Walking on Rocks

Walking on Rocks

Hi, how fortunate that we can share experiences on this forum, I find it very helpful and therapeutic, I have been on MTX, Benepali, and Hydroxychoroquine, for 2 years now and my RA seems to have settled to the normal aches and pains associated with old age, however I am concerned that my ankles have started to swell and my walking distance reduced as it feels like I am walking on rocks all the time ankles are very painful and I can only stand for approx 2 hours until the pain is unbearable if I then have a rest for half an hour I can then go for another 2 hours but it is still like walking on rocks, on seeing my RA consultant he thought it was water retention so I tried some of those compression socks with no reduction in the pain, I now have to go for a lung function test and heart scan as he says that perhaps I am not receiving enough blood flow to my legs, just wondering I anyone else has had a problem like this and could it be related to MTX and Benepali.

5 Replies

  • Try going to a podiarist who specialise in RA as they might be able to help you.xxxx

  • I'm no expert but wondering if you considered any of the following.... If it's blood flow or not, a stationary bike to keep legs moving with low impact, a revivtive to increase blood flow, herbal teas to reduce water retention?

  • Walking on rocks. I know this very well. Although you should have those tests and follow up on the swollen ankles to eliminate other causes, that may be your ra too. The walking on rocks shouts ra to me. My goodness, I suffered that for a long time before the methotrexate cooled my feet down and stopped it. Unfortunately, it came back and then I needed higher doses plus leflunomide. Some relief, but eventually the only way to stop the burning and walking on rocks sensation was Enbrel. So far, so good after 6 months. Not just the feet, but the fatigue is give along with all other ra type pain, leaving just the cold osteo pain. I'm happy with this result. I had to change doctors to be heard. I must add that I wear the ultimate in German sandals to support my feet and don't expect to be able to wear nice shoes, but hey, I can walk!!!i had got to the point where I couldn't walk for the burning walking in rocks pain in the forefeet. Good luck!

  • Honestly I have it in my feet and your description sounds like my feet. I had swelling in my feet and lower legs a blood pressure medication was added to the one I already take and need it also has a water pill in it. Meaning I use the restroom constantly. The swelling in my lower legs stopped however not in my ankles and feet when I have a flare. I went on a walking field trip with my class (I'm a teacher) and boy have I paid the price. I am now hobbling about. The swelling went down but it hurts terribly to walk. Keep taking pictures it helps when you have an appointment. There are times when suddenly I'm in bed and one foot will get really hot next thing you know it starts to swell, my toes will feel like they're broken. My RA doctor had doubts of this until I showed her the pictures. I looked like I had two different feet. My PCP doctor didn't know what to make of it either.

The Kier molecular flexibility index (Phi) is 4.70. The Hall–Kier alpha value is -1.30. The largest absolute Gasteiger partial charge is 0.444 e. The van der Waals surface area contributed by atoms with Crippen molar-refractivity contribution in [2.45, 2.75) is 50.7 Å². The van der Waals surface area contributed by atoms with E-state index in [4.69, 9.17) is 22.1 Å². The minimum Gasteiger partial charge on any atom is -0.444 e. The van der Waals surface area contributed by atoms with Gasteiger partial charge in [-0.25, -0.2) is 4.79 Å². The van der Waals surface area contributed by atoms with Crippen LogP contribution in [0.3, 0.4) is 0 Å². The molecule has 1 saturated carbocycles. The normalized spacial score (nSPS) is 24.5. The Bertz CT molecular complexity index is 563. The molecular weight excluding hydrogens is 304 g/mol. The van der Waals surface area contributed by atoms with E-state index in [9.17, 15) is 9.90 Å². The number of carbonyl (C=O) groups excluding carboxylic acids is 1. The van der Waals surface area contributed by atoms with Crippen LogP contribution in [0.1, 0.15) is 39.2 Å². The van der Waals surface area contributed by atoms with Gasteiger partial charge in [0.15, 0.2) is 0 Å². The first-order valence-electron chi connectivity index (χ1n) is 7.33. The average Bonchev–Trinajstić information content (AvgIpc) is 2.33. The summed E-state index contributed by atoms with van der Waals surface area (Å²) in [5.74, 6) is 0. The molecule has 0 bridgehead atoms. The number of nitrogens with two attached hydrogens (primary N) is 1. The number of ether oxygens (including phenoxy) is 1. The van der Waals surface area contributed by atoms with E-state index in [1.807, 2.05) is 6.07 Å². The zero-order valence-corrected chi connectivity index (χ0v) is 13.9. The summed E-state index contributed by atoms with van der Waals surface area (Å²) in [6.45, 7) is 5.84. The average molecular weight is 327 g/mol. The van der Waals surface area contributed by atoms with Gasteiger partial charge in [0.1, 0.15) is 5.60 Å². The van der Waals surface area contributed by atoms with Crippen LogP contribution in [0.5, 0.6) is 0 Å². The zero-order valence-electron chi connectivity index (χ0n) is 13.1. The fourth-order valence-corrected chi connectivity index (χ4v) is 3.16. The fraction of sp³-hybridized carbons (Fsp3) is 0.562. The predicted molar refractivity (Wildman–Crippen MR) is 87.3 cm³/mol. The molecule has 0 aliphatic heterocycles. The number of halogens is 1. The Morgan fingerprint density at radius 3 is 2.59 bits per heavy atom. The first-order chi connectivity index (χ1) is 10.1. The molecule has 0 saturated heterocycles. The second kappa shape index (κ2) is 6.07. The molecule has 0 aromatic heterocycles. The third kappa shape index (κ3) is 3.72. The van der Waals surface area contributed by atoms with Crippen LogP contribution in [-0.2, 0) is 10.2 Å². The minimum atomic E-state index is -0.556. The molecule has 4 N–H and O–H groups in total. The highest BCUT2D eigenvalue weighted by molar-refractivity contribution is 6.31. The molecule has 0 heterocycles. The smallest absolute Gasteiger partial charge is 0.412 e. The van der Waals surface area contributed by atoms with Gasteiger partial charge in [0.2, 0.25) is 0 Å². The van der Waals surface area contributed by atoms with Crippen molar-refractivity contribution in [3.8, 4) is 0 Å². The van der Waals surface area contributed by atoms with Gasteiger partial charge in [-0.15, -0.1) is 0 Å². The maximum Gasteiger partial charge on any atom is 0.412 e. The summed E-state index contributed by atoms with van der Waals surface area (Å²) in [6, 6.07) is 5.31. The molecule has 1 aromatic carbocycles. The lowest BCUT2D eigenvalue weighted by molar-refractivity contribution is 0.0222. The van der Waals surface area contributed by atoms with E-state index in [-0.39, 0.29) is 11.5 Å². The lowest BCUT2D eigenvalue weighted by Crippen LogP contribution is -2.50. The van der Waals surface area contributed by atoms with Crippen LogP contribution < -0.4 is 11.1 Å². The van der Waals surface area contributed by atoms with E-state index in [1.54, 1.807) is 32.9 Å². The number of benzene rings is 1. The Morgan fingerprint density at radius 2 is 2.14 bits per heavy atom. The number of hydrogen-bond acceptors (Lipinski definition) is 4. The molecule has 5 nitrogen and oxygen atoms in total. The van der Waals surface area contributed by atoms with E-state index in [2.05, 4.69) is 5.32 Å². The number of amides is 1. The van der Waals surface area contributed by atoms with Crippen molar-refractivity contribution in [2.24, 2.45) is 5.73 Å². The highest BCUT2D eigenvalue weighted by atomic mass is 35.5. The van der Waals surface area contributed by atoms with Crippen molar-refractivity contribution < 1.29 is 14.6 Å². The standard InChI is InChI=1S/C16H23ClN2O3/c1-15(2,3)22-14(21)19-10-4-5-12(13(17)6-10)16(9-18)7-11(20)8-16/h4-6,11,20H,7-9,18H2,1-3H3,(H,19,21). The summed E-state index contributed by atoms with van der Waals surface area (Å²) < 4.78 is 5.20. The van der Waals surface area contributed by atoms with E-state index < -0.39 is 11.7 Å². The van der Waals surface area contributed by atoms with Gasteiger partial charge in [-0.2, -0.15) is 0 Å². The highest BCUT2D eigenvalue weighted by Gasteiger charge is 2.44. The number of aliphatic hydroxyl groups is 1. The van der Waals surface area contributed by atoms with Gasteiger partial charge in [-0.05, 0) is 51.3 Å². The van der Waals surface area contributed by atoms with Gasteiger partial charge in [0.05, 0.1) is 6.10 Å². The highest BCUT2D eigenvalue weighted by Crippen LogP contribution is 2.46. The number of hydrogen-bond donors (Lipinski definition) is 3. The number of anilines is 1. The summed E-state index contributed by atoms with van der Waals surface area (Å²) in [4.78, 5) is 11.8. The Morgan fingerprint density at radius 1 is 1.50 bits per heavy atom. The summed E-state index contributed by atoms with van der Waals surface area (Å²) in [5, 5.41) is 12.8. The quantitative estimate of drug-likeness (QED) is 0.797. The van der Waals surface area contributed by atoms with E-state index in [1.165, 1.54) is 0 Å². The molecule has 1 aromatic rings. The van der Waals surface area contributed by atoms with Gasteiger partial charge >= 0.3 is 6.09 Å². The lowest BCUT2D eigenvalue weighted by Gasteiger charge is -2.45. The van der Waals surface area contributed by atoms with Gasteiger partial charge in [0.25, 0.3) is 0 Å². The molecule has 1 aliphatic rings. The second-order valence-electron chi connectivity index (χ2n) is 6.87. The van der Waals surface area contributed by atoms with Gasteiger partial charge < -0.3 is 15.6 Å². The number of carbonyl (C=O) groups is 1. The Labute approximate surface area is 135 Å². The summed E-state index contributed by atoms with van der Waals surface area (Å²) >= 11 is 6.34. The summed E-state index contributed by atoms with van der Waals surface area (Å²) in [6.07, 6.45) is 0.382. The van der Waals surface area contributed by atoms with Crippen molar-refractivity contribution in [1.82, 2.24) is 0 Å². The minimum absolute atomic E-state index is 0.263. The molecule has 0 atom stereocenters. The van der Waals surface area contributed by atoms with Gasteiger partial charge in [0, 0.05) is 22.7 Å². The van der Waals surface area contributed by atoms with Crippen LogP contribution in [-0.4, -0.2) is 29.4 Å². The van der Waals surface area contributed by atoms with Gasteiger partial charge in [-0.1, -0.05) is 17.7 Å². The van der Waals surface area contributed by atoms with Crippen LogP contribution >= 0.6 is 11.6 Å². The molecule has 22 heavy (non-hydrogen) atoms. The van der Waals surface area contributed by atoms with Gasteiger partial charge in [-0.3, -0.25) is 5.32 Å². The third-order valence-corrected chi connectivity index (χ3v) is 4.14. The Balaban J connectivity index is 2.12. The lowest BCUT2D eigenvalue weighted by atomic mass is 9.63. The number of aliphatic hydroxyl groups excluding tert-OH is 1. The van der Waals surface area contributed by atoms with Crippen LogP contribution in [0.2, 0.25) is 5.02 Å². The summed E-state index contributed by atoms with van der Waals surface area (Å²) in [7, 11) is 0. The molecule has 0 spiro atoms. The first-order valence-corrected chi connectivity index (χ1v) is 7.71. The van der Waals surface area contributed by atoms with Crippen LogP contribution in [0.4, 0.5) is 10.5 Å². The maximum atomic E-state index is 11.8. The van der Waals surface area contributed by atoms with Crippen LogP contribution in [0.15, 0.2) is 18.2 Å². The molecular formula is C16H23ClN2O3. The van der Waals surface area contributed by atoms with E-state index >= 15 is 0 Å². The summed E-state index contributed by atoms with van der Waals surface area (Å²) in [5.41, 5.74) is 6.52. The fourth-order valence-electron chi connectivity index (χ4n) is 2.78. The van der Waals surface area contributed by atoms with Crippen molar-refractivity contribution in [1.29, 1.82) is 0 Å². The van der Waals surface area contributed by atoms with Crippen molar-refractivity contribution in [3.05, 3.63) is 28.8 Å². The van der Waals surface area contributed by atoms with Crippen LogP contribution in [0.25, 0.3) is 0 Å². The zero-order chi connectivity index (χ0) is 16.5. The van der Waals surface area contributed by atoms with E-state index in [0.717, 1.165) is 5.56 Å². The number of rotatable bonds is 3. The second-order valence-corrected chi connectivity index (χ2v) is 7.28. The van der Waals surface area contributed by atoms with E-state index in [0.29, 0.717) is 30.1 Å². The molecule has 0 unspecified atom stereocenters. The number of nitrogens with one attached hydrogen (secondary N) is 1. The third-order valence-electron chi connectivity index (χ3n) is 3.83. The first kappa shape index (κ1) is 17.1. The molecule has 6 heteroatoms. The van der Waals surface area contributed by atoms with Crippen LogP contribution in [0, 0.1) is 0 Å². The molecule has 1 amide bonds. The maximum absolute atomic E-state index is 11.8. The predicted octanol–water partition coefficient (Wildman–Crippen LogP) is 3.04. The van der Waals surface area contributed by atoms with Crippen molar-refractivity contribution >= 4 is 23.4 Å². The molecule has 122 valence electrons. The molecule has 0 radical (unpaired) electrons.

I wish you luck, keep off your feet as much as possible, wear supportive shoes, and take pictures.

    I hope this helps,


  • I started using a four wheel Walker with seat initially. Helped in the house so I could sit to do dishes or cooking.

    Over five years I graduated to a big electric gopher outside and Walker inside.

    Now I have a big electric chair that I can use inside and out of my disability modified unit.

    I have a support person who takes me shopping in my manual wheelchair.

    I still use a Walker inside some of the time but now when the pain is too much I go to bed and have a sleep.

    I was told that sheepskin use was old fashioned but I ordered a medical lambswool that I sleep on and have another on my recliner chair. If ankles are swollen you need a recliner and the foot of your bed raising. Hospital bed is good for that as they can be raised by the patient in three sections to support joints etc

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